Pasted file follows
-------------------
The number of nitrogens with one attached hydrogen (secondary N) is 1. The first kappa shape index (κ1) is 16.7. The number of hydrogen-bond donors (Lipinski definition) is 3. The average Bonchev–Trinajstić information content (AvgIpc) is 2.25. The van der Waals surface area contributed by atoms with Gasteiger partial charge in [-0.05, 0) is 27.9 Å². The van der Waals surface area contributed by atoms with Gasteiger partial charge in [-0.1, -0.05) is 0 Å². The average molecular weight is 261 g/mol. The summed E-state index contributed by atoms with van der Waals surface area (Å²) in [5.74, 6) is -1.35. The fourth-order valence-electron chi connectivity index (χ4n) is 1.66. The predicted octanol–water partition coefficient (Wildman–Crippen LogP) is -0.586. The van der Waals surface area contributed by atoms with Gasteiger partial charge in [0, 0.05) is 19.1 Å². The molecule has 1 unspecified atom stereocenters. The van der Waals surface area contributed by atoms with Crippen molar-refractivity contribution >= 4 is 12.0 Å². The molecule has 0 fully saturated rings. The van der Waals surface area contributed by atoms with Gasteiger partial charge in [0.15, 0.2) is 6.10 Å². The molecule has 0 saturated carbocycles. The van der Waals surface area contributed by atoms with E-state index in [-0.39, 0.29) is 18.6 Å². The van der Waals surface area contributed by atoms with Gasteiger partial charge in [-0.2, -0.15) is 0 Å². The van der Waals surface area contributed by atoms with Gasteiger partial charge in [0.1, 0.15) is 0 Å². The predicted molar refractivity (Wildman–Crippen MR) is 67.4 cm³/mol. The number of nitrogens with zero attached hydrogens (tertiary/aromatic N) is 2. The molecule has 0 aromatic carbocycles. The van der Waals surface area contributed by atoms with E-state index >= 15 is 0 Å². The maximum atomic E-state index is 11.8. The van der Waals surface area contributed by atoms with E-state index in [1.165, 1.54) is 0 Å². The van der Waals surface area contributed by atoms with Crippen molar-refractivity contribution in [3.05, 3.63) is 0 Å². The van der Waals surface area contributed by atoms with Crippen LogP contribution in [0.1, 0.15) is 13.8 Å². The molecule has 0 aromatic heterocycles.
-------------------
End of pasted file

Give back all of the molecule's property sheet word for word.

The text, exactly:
The number of nitrogens with one attached hydrogen (secondary N) is 1. The first kappa shape index (κ1) is 16.7. The number of hydrogen-bond donors (Lipinski definition) is 3. The average Bonchev–Trinajstić information content (AvgIpc) is 2.25. The van der Waals surface area contributed by atoms with Gasteiger partial charge in [-0.05, 0) is 27.9 Å². The van der Waals surface area contributed by atoms with Gasteiger partial charge in [-0.1, -0.05) is 0 Å². The average molecular weight is 261 g/mol. The summed E-state index contributed by atoms with van der Waals surface area (Å²) in [5.74, 6) is -1.35. The fourth-order valence-electron chi connectivity index (χ4n) is 1.66. The predicted octanol–water partition coefficient (Wildman–Crippen LogP) is -0.586. The van der Waals surface area contributed by atoms with Gasteiger partial charge in [0, 0.05) is 19.1 Å². The molecule has 1 unspecified atom stereocenters. The van der Waals surface area contributed by atoms with Crippen molar-refractivity contribution >= 4 is 12.0 Å². The molecule has 0 fully saturated rings. The van der Waals surface area contributed by atoms with Gasteiger partial charge in [0.15, 0.2) is 6.10 Å². The molecule has 0 saturated carbocycles. The van der Waals surface area contributed by atoms with E-state index in [-0.39, 0.29) is 18.6 Å². The van der Waals surface area contributed by atoms with Gasteiger partial charge in [-0.2, -0.15) is 0 Å². The van der Waals surface area contributed by atoms with Gasteiger partial charge in [0.1, 0.15) is 0 Å². The predicted molar refractivity (Wildman–Crippen MR) is 67.4 cm³/mol. The number of nitrogens with zero attached hydrogens (tertiary/aromatic N) is 2. The molecule has 0 aromatic carbocycles. The van der Waals surface area contributed by atoms with E-state index >= 15 is 0 Å². The maximum atomic E-state index is 11.8. The van der Waals surface area contributed by atoms with E-state index in [1.165, 1.54) is 0 Å². The van der Waals surface area contributed by atoms with Crippen molar-refractivity contribution in [3.05, 3.63) is 0 Å². The van der Waals surface area contributed by atoms with Crippen LogP contribution in [0.1, 0.15) is 13.8 Å². The molecule has 0 aromatic heterocycles.